One last thing about Stonehenge–on one side of the circle, outside the circle, there’s a stone lying down in the grass. It’s called the Slaughter Stone because it’s red–not because people slaughter animals on it on a daily basis, but because there’s iron ore in the stone itself.

Also I would just like to state for the record that the Slaughter Stone did not look red to me. It looked grey. Maybe that was just because it was raining though, or maybe my eyesight is even worse than I thought.

After Stonehenge, I went to Old Sarum, which is the earliest settlement of Salisbury. Today it’s just ruins, but it was still interesting to walk around, especially because you can see the entire outline of the church that once stood there.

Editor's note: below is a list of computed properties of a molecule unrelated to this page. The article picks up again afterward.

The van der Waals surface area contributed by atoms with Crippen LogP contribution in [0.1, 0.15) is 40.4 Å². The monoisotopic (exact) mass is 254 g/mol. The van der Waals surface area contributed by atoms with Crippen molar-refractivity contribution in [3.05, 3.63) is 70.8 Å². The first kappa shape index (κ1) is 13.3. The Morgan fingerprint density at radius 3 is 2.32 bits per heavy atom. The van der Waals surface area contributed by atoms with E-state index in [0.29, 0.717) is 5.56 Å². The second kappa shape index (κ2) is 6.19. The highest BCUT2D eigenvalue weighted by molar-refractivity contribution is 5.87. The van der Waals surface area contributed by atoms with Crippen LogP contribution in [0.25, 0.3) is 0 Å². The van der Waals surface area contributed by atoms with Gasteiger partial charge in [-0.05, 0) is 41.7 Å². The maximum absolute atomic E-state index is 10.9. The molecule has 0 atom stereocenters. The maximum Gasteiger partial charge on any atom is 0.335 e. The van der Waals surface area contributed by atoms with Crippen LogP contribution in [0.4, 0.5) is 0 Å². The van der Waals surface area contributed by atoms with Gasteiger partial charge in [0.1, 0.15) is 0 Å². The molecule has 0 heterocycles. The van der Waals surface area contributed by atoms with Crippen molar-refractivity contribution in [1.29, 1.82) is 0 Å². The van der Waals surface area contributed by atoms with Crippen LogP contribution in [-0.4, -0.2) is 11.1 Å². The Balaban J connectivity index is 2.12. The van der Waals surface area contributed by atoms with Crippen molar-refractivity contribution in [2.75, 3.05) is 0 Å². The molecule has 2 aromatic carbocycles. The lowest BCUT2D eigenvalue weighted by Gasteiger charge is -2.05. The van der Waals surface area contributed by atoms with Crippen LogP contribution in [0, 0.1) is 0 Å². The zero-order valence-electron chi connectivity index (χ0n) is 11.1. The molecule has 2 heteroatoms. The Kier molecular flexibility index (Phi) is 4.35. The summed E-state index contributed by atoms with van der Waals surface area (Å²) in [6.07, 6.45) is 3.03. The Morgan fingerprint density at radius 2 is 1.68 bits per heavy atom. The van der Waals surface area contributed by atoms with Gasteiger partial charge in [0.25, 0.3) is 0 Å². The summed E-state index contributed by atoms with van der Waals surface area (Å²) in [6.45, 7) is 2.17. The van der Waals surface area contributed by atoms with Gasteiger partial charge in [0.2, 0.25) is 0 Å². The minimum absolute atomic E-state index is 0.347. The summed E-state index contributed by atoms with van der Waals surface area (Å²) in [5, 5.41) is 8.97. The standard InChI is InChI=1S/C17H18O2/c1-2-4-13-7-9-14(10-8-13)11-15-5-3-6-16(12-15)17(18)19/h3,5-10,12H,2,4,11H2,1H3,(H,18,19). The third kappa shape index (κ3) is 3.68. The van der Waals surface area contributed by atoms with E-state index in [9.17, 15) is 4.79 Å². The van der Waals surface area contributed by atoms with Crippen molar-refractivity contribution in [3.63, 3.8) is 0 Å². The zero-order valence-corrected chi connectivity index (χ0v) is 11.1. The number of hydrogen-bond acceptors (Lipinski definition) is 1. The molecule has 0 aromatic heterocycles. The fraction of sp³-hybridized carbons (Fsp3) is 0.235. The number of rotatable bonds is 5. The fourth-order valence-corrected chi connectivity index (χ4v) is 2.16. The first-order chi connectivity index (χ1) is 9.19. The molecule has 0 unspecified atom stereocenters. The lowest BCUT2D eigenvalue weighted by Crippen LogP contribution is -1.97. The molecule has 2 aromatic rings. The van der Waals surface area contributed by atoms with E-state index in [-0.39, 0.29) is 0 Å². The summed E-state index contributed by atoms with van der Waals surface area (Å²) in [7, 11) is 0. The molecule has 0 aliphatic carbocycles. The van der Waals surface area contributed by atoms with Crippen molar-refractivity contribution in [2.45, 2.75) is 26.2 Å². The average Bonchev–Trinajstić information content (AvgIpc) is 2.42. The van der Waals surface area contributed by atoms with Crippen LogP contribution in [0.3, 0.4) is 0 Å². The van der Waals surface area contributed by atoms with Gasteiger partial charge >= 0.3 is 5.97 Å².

I booked it around Old Sarum (freezing, remember), then headed back to the train station. Since I had a little while to wait before the train to Bath arrived, I popped in the coffee shop at the train station to buy hot chocolate.

And the fairies struck again, since they were out of hot chocolate.

I was not amused.

I was amused, however, at what happened later. When I was waiting for the train to come, I sat down on a bench and read my book, which was suffering from severe water damage. After a while a young man came and sat down next to me. When the train to Bath arrived, we both got up and got on the train. I sat down in a seat next to the window, and the same young guy sat next to me.

I was like lol heyyyyyyy there. And it’s not like it was the only seat that was open–there were plenty of open seats.

I thought it was funny.

When I got back to Bath, I bought hot chocolate (hallelujah!) and warmed up, and then I felt a million times better.